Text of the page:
"People are holding hunger strikes to stand up against the corruption. When was the last time that happened in the US?"The last major one was July 1st, 2011 in the California prison system.
 Not sure why this is being down-voted. The over 2 million Americans that are imprisoned do count as citizens, and the prison system is as corrupt as they come, from cases of judges being paid by private prisons(1) to give harsh sentences to minors to the blind eye given to assault and rape behind bars(2).
 Very true. The US prison system is on equal footings with the worst gulags of history.
 Now that is a serious exaggeration, and an unproductive one as well.
 What percent of your lifetime income / net worth would you give up to avoid a 6 month term in a maximum security penitentiary?
 A smaller percent than if it were the actual Gulag?
 Ok fair enough, but considering that gulags are known to us via old propaganda stories and prisons are part of the modern human rights (intellectual) blind spot that most affluent western people suffer from, it's not surprising that you consider them drastically different.In my opinion, the notion of almost certain rape and being locked into a cell with a violent individual in a system where violence is tolerated is about as cruel a punishment as one could possibly inflict. The worst psychological torture combined with brutal physical subjugation.
 Going to take a wild guess here, and speculate that you haven't read any Solzhenitsyn.
 I have not. I realize there are things that are more horrific on a larger scale of human suffering, but for the individuals involved at a micro level the US system is cruel and unusual to the extreme.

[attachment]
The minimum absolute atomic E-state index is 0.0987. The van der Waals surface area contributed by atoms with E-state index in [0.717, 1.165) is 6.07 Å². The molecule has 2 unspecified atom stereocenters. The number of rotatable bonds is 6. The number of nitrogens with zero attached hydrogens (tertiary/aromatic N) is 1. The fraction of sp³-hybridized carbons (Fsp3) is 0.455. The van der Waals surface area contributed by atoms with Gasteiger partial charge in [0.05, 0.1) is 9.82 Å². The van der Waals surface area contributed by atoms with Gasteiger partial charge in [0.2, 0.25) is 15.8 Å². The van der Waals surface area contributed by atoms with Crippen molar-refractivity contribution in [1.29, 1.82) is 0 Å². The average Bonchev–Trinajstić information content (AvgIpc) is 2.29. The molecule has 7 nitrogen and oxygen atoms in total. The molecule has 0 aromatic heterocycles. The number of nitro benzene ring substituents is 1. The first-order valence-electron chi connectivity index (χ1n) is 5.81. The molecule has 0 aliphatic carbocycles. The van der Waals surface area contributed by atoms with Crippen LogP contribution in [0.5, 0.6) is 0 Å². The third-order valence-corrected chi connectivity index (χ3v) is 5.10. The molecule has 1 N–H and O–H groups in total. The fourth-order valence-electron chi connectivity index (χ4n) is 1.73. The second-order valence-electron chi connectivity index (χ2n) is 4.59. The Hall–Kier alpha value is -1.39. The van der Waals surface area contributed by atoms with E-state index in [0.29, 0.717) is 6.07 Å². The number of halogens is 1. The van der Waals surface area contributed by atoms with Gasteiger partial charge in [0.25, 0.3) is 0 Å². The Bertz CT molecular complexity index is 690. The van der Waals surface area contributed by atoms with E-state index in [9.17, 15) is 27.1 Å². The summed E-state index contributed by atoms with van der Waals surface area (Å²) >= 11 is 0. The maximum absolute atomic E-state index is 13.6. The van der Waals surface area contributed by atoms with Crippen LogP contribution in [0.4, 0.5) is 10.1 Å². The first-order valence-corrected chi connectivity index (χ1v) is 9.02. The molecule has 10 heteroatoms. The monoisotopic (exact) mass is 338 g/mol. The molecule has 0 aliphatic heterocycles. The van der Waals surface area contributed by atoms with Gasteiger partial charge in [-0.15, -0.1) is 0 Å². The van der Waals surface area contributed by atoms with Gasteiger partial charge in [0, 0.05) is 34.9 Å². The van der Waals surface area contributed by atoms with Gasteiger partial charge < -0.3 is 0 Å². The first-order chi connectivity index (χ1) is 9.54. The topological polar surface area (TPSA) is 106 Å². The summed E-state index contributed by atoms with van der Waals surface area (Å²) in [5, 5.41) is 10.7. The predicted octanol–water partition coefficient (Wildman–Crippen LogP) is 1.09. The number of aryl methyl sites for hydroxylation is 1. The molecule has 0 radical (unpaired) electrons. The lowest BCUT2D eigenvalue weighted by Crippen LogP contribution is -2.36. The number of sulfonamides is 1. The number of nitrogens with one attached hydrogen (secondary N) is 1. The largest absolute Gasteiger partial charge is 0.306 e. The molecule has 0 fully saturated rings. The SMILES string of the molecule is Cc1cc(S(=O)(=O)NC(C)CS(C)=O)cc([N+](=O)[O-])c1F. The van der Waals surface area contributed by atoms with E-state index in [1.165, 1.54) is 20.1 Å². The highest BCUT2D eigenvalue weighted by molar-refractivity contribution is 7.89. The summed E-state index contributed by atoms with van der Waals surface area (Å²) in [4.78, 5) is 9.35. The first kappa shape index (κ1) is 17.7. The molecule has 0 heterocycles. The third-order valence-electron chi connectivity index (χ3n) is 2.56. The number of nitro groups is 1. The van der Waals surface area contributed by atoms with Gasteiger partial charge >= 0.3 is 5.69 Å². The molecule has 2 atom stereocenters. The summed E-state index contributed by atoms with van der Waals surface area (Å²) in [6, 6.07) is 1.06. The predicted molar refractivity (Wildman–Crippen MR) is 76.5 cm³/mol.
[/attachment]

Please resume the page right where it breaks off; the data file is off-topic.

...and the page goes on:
While I don't disagree with the validity of your statement, I feel like you are splitting hairs... I was mainly using that as a demonstration of the relative differences in corruption between the two countries.
 how does that justify having the poor out in the open begging for a living?What would you do? You can't magically produce houses, schools, hospitals and other basic infrastructure to service several hundred million people. Forget that, I doubt you could engineer an efficient distribution system that just provides these people with nutritious food. Keep in mind these people are distributed across a fairly large country, belong to many different religions and speak hundreds (possibly thousands) of different languages. The majority of these folks are illiterate, and the overwhelming majority have no education beyond high school.If you think you have a good solution to the problem, I am all ears, because I've been thinking about this for a long time and I can't see one.
 I never promised a solution. I'd completely agree with you that it is a hard problem.Just because I don't have a solution doesn't make the fact that having the poor, out in the open, begging for a living any less "bad".
 Efficient food distribution is an interesting topic with respect to India - Mumbai has an industry based around moving food from affluent workers' homes to their place of lunch and back again, moving 200k meals a day. Even more interesting is that the workforce is largely illiterate, yet the failure rate for delivery and return is amazingly low.